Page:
Consumption-Wealth Comovement of the Wrong Sign

31 Pages Posted: 16 Apr 2004

See all articles by James J. Choi

James J. Choi

Yale School of Management; National Bureau of Economic Research (NBER)

David Laibson

Harvard University - Department of Economics; National Bureau of Economic Research (NBER)

Brigitte C. Madrian

Brigham Young University Marriott School of Business; National Bureau of Economic Research (NBER)

Andrew Metrick

Yale School of Management; National Bureau of Economic Research (NBER); Yale University - Yale Program on Financial Stability

Multiple version iconThere are 2 versions of this paper

Date Written: May 12, 2006

Abstract

An unexpected wealth windfall should increase consumption shortly after the windfall is received. We test this prediction using administrative records on over 40,000 401(k) accounts. Contrary to theory, we estimate a negative short-run marginal propensity to consume out of idiosyncratic 401(k) capital gains shocks. These results cannot be interpreted as standard intertemporal substitution, since the idiosyncratic returns we study do not predict future returns. Instead, our findings imply that many investors are influenced by a positive feedback effect, through which higher recent returns encourage higher short-run saving.

Keywords: Savings, wealth shocks, retirement

JEL Classification: G10, E21

Suggested Citation

Choi, James J. and Laibson, David I. and Madrian, Brigitte C. and Metrick, Andrew, Consumption-Wealth Comovement of the Wrong Sign (May 12, 2006). Available at SSRN: https://ssrn.com/abstract=530683 or http://dx.doi.org/10.2139/ssrn.530683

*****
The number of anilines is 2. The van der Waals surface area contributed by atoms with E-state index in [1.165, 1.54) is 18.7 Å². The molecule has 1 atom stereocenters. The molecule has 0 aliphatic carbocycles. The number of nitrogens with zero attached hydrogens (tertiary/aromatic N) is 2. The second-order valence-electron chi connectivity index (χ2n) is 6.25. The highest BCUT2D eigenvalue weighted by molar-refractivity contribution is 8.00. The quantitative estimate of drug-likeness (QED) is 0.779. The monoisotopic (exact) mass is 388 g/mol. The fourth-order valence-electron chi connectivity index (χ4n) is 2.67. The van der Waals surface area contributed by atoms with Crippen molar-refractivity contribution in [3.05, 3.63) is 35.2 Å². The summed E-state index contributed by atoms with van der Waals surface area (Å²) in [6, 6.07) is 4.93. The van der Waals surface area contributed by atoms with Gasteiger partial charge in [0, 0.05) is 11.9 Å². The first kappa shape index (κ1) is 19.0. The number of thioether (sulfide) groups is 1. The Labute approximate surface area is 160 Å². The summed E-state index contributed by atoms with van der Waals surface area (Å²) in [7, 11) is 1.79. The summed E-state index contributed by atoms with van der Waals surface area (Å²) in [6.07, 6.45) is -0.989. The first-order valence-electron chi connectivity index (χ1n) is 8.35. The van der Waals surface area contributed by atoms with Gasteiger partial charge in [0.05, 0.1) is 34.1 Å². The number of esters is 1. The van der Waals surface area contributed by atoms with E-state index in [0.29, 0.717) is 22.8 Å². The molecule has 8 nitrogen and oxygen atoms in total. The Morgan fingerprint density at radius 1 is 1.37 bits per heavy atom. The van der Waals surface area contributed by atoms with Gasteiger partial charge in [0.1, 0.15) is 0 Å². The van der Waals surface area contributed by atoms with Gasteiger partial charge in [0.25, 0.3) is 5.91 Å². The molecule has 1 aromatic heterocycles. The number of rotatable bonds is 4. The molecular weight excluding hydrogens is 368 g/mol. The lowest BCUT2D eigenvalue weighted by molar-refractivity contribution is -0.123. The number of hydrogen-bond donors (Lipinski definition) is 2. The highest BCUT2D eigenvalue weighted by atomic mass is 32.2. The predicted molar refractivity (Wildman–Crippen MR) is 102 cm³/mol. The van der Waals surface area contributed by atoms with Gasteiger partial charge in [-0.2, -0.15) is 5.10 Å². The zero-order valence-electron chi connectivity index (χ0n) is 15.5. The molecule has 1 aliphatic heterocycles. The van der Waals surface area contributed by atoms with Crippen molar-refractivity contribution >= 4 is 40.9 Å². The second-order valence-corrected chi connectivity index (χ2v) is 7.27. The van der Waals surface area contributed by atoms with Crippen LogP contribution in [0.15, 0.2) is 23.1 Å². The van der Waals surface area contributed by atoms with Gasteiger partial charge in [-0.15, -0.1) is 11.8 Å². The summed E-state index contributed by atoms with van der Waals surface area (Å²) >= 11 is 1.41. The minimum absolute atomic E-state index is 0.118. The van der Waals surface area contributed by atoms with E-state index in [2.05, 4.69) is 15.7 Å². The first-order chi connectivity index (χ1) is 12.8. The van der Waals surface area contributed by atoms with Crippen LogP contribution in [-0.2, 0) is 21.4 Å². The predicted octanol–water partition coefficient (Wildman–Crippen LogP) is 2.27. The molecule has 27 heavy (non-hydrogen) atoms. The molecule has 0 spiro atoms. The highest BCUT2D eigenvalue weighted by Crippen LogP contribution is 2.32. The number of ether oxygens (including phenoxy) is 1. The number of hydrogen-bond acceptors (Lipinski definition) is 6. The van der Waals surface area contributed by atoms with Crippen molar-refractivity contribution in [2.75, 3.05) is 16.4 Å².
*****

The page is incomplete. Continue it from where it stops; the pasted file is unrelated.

James J. Choi

Yale School of Management ( email )

135 Prospect Street
P.O. Box 208200
New Haven, CT 06520-8200
United States

National Bureau of Economic Research (NBER) ( email )

1050 Massachusetts Avenue
Cambridge, MA 02138
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David I. Laibson

Harvard University - Department of Economics ( email )

Littauer Center
Room M-14
Cambridge, MA 02138
United States
617-496-3402 (Phone)
617-495-8570 (Fax)

National Bureau of Economic Research (NBER) ( email )

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United States

Brigitte C. Madrian

Brigham Young University Marriott School of Business ( email )

Provo, UT 84602
United States

National Bureau of Economic Research (NBER) ( email )

1050 Massachusetts Avenue
Cambridge, MA 02138
United States

Andrew Metrick (Contact Author)

Yale School of Management ( email )

165 Whitney Avenue
New Haven, CT 06511
United States
(203)-432-3069 (Phone)

HOME PAGE: http://faculty.som.yale.edu/andrewmetrick/

National Bureau of Economic Research (NBER) ( email )

1050 Massachusetts Avenue
Cambridge, MA 02138
United States

Yale University - Yale Program on Financial Stability

165 Whitney Avenue
P.O. Box 208200
New Haven, CT 06520-8200
United States

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